Social Media Optimization …First Five Rules…Reloaded
October 17, 2007
Team Leader – Web Content
Now that we have defined SMO (Social Media Optimization), the next step is to understand how to make it work.
The pioneers of SMO like Rohit Bhargava (who coined the term and gave the first 5 rules), Jeremiah Owyang (chalked down next 2 rules), Cameron Olthuis (gave us rules # 8 – 11), Loren Baker (defined 12th and 13th rule), Lee Odden (the contributor of rules # 14, 15 and 16) have begun the process of putting this online marketing concept into use.
First five SMO rules took shape in August 2006, when web 2.0 was more or less just an idea. Since much water has flown down the Ganges!
Web 2.0 has turned out to be manna from heaven which has got every webmaster buzzing around it. SMO is to web 2.0 what SEO
was to the web 1.0.
In this scenario there is need to reinterpret these rules. Take a look at how we at Wisitech interpret first five rules:
1. Keep the Content Fresh:
This is our interpretation of the first rule, “Increase your linkability”
According to Rohit Bhargava websites should be constantly updated to make members of different communities over social media interested and wanting to keep coming back. He suggests adding blogs, creating white papers and thought pieces.
Great idea! But why make people just read? Why not involve them into brainstorming over some idea relevant to the website? This will make sure that your content is updated by the visitors themselves, leaving you the time to think of the next BIG Idea.
2. Make visitors tag or bookmark your website:
Add quick buttons to tag the pages and include a list of relevant tags. Suggest notes for a link and make sure to tag the pages first on popular social bookmarking sites, suggests Rohit Bhargava.
But the bigger challenge lies in how to make the content compelling and interesting enough to make people do that.
3. Give Something Back:
In other words “Reward inbound links.”
Which webmaster or blogger worth her salt doesn’t want quality inbound links? Provide outbound links by creating permalink in your website to the most important, relevant and the most frequent bloggers.
4. Reach Out to the Long Tail:
Create new, attention grabbing, unique and compelling content in all sorts of media (PDFs, video files and audio files) that popular social media sites support and post them in those sites. If the content is interesting enough to stir curiosity, inbound traffic will explode.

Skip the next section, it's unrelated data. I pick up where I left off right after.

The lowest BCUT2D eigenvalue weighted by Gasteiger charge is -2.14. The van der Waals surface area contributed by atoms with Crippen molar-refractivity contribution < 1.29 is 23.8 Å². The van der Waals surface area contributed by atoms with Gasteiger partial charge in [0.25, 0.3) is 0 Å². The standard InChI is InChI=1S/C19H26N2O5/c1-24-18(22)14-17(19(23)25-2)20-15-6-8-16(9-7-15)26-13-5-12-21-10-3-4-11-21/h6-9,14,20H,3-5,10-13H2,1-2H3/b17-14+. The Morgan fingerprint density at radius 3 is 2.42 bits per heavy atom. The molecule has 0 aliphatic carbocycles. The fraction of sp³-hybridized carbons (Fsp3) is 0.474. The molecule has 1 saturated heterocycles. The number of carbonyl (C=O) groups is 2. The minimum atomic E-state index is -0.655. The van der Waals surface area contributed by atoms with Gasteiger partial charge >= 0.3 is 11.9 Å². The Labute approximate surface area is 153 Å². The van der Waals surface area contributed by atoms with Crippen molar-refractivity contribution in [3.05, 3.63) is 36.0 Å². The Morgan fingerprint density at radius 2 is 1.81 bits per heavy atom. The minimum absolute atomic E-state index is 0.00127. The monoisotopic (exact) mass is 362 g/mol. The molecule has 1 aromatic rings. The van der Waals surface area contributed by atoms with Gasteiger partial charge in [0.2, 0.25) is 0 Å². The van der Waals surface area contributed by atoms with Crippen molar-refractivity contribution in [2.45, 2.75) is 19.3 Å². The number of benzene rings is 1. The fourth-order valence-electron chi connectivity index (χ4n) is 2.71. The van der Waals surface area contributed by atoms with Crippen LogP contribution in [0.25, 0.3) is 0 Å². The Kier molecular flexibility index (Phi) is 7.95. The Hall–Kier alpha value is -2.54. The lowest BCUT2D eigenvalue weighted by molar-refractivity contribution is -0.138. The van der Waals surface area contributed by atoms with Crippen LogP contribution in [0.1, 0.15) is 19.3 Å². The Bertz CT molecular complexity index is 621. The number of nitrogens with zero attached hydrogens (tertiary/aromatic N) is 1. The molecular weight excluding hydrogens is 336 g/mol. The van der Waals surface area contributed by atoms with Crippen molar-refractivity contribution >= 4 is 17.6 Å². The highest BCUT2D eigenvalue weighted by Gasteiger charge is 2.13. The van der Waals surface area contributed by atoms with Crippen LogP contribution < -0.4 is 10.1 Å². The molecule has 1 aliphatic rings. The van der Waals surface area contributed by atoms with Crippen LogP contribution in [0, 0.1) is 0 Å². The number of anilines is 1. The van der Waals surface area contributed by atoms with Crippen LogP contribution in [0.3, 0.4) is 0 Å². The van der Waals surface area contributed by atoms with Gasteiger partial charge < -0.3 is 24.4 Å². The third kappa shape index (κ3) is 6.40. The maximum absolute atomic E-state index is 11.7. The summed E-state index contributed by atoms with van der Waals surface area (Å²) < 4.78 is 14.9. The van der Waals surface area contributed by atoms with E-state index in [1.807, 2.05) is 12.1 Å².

According to Tim O’Reilly “If an essential part of Web 2.0 is harnessing collective intelligence, turning the web into a kind of global brain, the blogosphere is the equivalent of constant mental chatter in the forebrain, the voice we hear in all of our heads. It may not reflect the deep structure of the brain, which is often unconscious, but is instead the equivalent of conscious thought.”
5. Let Others Use your Content-
Or ,”Encourage the mashup.” Let people build on your content, whether it is in the form of written document or a video file or an audio file. Just maintain a minimum control over it so that your brand name doesn’t get lost in the further evolvement.
With Web 2.0 only those businesses will be successful which enable P2P (people-to-people) interaction in true sense of the word. With SMO working, this P2P interaction will be many-to-many around your central idea, something like the wheel and spoke arrangement with your idea at the centre.
The number of layers that can be added is limitless and all the time you will be visible. This means people stingy about sharing content or uneasy about letting others tamper with it will lose out. It’s the viral world now!
The idea is to make people excited, interested or even outraged enough to discuss, remix or mash up your content with their own. With more and more people discussing it, your content and by extension your website will become more and more popular.
With your website gone viral, your content will travel to the edges of the world (both online and offline) in various user generated forms. This idea is in sync with what Christopher Alexander describes in his book ‘A Pattern Language’
“Intellectual property protection limits re-use and prevents experimentation. Therefore: When benefits come from collective adoption, not private restriction, make sure that barriers to adoption are low. Follow existing standards, and use licenses with as few restrictions as possible. Design for “hackability” and “remixability.”
I’ll interpret the next set of SMO rules, as we at Wisitech see them, in my next post
. I look forward to your comments/interpretations of the rules.
Let your creative energies flow!